The acidic tail of HMGB1 regulates its secondary structure and conformational flexibility: A circular dichroism and molecular dynamics simulation study

Wresti L. Anggayasti, Kenta Ogino, Eiji Yamamoto, Erik Helmerhorst, Kenji Yasuoka, Ricardo L. Mancera

Research output: Contribution to journalArticle

Abstract

High mobility group box 1 (HMGB1) is a damage-associated molecular pattern (DAMP) molecule that triggers the progression of several pro-inflammatory diseases such as diabetes, Alzheimer's disease and cancer, by inducing signals upon interaction with the receptors such as the receptor for advanced glycation end-products (RAGE) and toll-like receptors (TLRs). The acidic C-terminal tail of HMGB1 is an intrinsically disordered region of the protein which is known to determine the interaction of HMGB1 to DNA and histones. This study characterizes its structural properties using a combination of circular dichroism (CD) and molecular dynamics (MD) simulations. The full-length and tail-less forms of HMGB1 were compared to rationalise the role of the acidic tail in maintaining the stability of the entire structure of HMGB1 in atomistic detail. Consistent with experimental data, the acidic tail was predicted to adopt an extended conformation that allows it to make a range of hydrogen-bonding and electrostatic interactions with the box-like domains that stabilize the overall structure of HMGB1. Absence of the acidic tail was predicted to increase structural fluctuations of all amino acids, leading to changes in secondary structure from α-helical to more hydrophilic turns along with increased exposure of multiple amino acids to the surrounding solvent. These structural changes reveal the intrinsic conformational dynamics of HMGB1 that are likely to affect the accessibility of its receptors.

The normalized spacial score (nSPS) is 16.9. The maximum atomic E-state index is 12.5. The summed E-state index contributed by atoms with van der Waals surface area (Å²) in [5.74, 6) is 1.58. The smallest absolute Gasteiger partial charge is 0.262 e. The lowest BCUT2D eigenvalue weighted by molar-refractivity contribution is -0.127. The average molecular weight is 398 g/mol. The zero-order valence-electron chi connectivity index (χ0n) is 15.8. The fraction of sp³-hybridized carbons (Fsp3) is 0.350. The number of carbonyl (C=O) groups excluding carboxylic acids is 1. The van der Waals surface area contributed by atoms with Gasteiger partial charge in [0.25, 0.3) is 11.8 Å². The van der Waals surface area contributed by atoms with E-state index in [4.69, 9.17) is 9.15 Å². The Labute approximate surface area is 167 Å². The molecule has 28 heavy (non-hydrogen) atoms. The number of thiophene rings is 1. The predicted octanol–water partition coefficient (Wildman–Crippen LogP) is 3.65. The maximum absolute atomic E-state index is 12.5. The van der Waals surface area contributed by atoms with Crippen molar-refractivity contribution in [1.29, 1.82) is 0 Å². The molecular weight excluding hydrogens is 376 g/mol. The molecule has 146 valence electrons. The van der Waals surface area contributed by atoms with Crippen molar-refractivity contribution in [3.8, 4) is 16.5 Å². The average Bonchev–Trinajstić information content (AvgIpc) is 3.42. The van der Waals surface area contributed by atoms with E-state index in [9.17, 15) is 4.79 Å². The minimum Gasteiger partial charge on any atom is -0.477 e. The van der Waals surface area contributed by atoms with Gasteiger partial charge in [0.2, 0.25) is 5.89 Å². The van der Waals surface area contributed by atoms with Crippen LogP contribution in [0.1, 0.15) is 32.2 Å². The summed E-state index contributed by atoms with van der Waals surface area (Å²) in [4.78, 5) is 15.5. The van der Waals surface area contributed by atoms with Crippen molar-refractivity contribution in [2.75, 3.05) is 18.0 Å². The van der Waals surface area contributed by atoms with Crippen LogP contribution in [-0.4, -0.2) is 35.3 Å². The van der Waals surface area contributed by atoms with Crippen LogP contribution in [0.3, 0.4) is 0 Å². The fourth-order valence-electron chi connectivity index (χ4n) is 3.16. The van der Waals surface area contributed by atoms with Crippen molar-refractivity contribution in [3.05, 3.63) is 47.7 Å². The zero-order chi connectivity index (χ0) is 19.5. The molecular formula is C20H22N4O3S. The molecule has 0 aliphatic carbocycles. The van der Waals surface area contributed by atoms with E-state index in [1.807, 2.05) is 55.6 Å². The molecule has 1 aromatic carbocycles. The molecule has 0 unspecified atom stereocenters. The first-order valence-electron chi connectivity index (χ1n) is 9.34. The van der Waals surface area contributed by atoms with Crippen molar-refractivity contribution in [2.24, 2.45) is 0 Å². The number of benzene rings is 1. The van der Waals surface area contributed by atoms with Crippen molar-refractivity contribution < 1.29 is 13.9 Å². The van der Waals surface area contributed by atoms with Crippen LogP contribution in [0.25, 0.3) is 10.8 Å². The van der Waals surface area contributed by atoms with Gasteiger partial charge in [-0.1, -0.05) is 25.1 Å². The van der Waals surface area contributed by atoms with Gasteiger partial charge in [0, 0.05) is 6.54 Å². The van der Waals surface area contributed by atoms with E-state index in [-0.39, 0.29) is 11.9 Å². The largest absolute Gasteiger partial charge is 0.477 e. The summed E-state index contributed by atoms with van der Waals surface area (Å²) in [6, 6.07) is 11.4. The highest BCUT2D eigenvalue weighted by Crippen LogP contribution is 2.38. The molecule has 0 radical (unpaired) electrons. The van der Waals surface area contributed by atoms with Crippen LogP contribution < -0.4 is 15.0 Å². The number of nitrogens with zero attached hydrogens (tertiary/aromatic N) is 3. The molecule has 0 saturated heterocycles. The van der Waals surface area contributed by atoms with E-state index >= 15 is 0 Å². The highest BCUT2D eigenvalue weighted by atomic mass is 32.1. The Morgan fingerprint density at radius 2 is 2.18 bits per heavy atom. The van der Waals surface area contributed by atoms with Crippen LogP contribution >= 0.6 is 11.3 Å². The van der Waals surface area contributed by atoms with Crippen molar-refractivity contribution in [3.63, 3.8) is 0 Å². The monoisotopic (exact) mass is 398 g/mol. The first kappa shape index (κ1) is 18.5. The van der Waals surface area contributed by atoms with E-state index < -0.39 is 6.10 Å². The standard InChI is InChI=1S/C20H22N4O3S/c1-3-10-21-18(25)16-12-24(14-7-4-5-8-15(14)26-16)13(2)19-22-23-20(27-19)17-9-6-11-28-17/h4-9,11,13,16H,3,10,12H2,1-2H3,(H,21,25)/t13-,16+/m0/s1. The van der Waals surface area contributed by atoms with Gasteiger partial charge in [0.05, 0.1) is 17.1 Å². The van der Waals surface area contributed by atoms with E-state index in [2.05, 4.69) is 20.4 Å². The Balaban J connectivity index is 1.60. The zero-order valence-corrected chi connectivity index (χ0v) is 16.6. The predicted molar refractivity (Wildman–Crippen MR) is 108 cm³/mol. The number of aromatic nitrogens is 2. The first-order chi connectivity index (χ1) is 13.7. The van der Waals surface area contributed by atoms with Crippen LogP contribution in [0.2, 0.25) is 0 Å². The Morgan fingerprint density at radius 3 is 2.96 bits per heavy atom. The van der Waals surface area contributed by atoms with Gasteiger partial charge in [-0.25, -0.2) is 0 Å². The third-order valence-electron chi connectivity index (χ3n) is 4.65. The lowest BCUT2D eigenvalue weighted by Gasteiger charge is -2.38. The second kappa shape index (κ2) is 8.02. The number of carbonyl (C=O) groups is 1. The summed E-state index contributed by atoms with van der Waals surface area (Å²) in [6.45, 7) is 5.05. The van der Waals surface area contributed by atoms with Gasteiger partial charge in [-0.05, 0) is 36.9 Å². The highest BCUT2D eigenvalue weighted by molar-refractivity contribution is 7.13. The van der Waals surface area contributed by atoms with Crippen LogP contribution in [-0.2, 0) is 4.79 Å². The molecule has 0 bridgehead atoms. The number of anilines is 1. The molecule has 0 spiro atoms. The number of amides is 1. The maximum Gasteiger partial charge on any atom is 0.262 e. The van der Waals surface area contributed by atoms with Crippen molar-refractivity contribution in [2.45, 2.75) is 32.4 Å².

Original languageEnglish
Pages (from-to)1160-1172
Number of pages13
JournalComputational and Structural Biotechnology Journal
Volume18
DOIs
Publication statusPublished - 2020

Keywords

  • Acidic tail
  • Circular dichroism
  • Coarse-grained molecular dynamics simulations
  • HMGB1
  • PACE

ASJC Scopus subject areas

  • Biotechnology
  • Biophysics
  • Structural Biology
  • Biochemistry
  • Genetics
  • Computer Science Applications

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